Six term Wheaton Republican Peter Roskam is a powerful figure in the U.S. House, where he chairs a key panel on tax policy and wants to delay Medicare and Social Security benefits for millions of Americans by raising the eligibility age.
But Roskam - who has criticized his home state as a “fiscal basket case” and marshalled opposition to a federal rescue for Illinois’s troubled pension funds—began collecting his $37,452 annual pension from the state for his years as an Illinois lawmaker at the first legal opportunity last year when he turned 55.
Roskam is one of three members of Congress from Illinois who had previously served in the Illinois General Assembly and are now getting pensions from the state for their years in Springfield. Like Roskam, all began cashing in on their 55th birthdays under generous rules established by the state legislature long ago for its own members.
One of them, Republican Mike Bost of Downstate Murphysboro, in 2012 threw a tirade over a pension reform bill on the floor of the Illinois House. It was so spectacular that a video of it went viral on You Tube. The other, Evanston Democrat Jan Schakowsky, once used her congressional office to urge against a reduction in annual benefit increases for public pension recipients in Illinois—of which she was one.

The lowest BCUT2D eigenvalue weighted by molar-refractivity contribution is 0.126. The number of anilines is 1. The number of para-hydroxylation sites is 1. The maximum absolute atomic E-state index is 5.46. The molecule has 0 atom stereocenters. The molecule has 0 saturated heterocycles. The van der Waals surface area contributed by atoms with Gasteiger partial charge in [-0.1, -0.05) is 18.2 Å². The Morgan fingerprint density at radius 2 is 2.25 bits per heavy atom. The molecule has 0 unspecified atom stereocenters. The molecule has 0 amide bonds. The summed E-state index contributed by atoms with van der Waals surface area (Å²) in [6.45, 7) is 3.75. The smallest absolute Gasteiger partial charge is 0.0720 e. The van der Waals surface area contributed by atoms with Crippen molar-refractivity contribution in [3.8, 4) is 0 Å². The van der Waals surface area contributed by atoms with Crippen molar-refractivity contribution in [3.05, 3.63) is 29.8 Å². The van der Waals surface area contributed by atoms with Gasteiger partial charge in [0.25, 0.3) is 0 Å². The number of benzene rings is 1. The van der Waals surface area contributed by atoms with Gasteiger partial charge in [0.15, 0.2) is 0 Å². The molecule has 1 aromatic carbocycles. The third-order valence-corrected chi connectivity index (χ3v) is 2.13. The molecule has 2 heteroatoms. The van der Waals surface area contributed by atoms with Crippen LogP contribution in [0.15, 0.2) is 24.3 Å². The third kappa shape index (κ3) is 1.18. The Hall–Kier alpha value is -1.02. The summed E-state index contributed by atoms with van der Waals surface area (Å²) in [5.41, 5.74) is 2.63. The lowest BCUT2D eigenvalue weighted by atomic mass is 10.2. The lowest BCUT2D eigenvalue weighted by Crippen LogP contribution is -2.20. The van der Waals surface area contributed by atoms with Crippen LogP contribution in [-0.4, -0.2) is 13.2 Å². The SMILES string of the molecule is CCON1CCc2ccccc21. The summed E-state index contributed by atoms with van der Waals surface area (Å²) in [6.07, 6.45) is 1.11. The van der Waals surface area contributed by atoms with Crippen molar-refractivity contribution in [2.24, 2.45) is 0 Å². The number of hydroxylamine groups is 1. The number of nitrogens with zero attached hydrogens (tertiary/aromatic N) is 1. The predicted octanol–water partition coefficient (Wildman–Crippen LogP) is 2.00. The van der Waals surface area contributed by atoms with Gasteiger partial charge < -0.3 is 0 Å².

Bost, 56, gets $73,018-a-year in retirement pay from Illinois while Schakowsky, 72, gets $27,888. And that comes on top of the regular $174,000 salaries paid to all members of Congress. Schakowsky and Roskam also have qualified to receive federal pensions after they retire from the U.S. House, while Bost has three years to go in office before reaching that landmark. […]
Expressing concern for long-term solvency of federal programs for retirees and the elderly, Roskam also backs proposals to raise the age of eligibility for drawing Social Security benefits as well as qualifying for Medicare.
When it came to drawing his own Illinois pension, however, Roskam wasted no time taking advantage once he became eligible after turning 55 in September 2016. For his 13 years of service in both the Illinois House and Senate, Roskam recently began collecting an Illinois pension that starts at $3,128-a-month but will grow over time with automatic cost of living add-ons that kick in once he turns 60.
In Congress, Roskam frequently holds up Illinois’ fiscal crisis as a cautionary tale illustrating the need to bring pension entitlements under control.
In 2011, Roskam organized a letter signed by Republican leaders in the U.S. House as well as all GOP U.S. House members from lllinois warning then-Gov. Pat Quinn and the Illinois legislature that financial help to resolve the state’s pension crisis would not be forthcoming from Washington.